In Meditation XVII of Devotions upon Emergent Occasions, John Donne wrote the immortal line “No man is an island, entire of itself; every man is a piece of the continent, a part of the main.” If we skip ahead nearly 400 years and change our focus from mortality to information systems (lots of parallels there), we might re-word it like this: No system is an island, entire of itself; every system is a piece of the enterprise, a part of the main.
In “Carving it up – Microservices, Monoliths, & Conway’s Law”, I discussed how the new/old idea of microservice architectures related to the more monolithic classic style of application architecture. An important take-away was the applicability of Conway’s Law to application and solution architectures. Monoliths are monolithic for a reason; a great many business activities are dependent on other business activities performed by actors from other business units. In Ruth Malan’s words: “The organizational divides are going to drive the true seams in the system.” Rather than a miscellaneous collection of business capabilities, monoliths typically represent related capabilities stitched together in one application.
The problem with monoliths is that there is a tendency for capabilities/data to be duplicated across multiple systems. The dominant concern of one system (e.g. products in an inventory system) will typically be a subordinate concern in another (e.g. products in an order fulfillment system). This leads to different units using different systems based on their needs vis-a-vis a particular concern. Without adequate governance, this leads to potential conflicts over which system is authoritative regarding data about those concerns.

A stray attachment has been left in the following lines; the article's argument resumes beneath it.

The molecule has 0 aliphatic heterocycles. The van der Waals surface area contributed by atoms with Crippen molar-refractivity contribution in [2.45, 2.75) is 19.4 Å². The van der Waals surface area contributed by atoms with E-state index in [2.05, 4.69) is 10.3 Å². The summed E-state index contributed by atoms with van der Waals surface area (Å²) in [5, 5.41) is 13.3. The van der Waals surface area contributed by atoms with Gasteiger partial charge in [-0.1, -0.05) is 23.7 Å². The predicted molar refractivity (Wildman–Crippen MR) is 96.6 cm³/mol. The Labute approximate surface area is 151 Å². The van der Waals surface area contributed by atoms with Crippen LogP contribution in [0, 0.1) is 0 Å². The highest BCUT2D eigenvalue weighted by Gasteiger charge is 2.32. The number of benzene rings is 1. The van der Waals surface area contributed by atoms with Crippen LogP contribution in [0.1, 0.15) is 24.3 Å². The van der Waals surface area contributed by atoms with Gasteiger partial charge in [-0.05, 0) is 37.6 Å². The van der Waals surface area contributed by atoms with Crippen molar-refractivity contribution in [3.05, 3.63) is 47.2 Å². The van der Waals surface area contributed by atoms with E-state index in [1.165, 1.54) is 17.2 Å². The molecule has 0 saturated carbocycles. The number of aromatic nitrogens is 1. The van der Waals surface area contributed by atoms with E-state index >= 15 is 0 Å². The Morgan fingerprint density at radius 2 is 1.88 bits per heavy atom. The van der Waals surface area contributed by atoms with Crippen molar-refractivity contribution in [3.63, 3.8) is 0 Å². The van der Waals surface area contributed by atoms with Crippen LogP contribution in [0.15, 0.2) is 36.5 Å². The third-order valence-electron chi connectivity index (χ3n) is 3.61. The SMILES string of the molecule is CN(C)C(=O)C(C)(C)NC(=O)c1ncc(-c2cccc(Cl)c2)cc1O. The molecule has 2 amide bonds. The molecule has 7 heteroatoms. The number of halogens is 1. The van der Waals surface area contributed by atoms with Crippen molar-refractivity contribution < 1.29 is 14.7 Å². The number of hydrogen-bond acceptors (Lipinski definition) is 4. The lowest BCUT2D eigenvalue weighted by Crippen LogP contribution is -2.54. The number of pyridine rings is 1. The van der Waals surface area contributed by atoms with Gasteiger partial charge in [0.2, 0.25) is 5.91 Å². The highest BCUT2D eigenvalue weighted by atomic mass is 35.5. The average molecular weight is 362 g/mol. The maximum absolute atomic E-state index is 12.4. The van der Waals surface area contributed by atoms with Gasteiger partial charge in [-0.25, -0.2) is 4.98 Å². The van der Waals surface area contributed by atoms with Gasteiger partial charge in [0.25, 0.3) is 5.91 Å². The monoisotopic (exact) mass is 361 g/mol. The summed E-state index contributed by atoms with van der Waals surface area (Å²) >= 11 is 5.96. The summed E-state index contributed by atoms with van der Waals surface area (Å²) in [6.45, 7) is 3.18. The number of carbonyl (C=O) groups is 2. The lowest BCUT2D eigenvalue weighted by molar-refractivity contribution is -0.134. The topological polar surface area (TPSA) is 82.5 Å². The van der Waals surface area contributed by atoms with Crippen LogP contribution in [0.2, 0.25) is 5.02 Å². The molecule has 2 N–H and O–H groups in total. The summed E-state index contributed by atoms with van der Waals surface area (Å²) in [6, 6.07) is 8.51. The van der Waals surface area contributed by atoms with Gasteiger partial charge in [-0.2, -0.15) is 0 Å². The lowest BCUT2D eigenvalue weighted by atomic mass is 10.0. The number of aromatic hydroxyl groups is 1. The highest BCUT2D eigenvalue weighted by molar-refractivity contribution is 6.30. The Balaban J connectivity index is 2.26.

Consider the following diagram of a hypothetical family of systems consisting of an order management system and a system to track the outsourced activities of the subset of orders that are fulfilled by vendors. Both use miscellaneous data (such as the list of US states and counties) that may or may not be managed by a separate system. They also use and maintain duplicate from other systems. The order system does this with data from the pricing, customer management, and product management systems. It also exports data for manual import into the accounts receivable system. The outsourced fulfillment system does this with data from the product management and vendor management systems as well as the order system. It exports data for manual import into the accounts payable system. Because of the lack of integration, there is redundant data with no clear ability to declare any one set as the master one. Additionally, there is redundant code as the functions of maintaining this data are repeated (and likely repeated in an inconsistent manner) across multiple systems.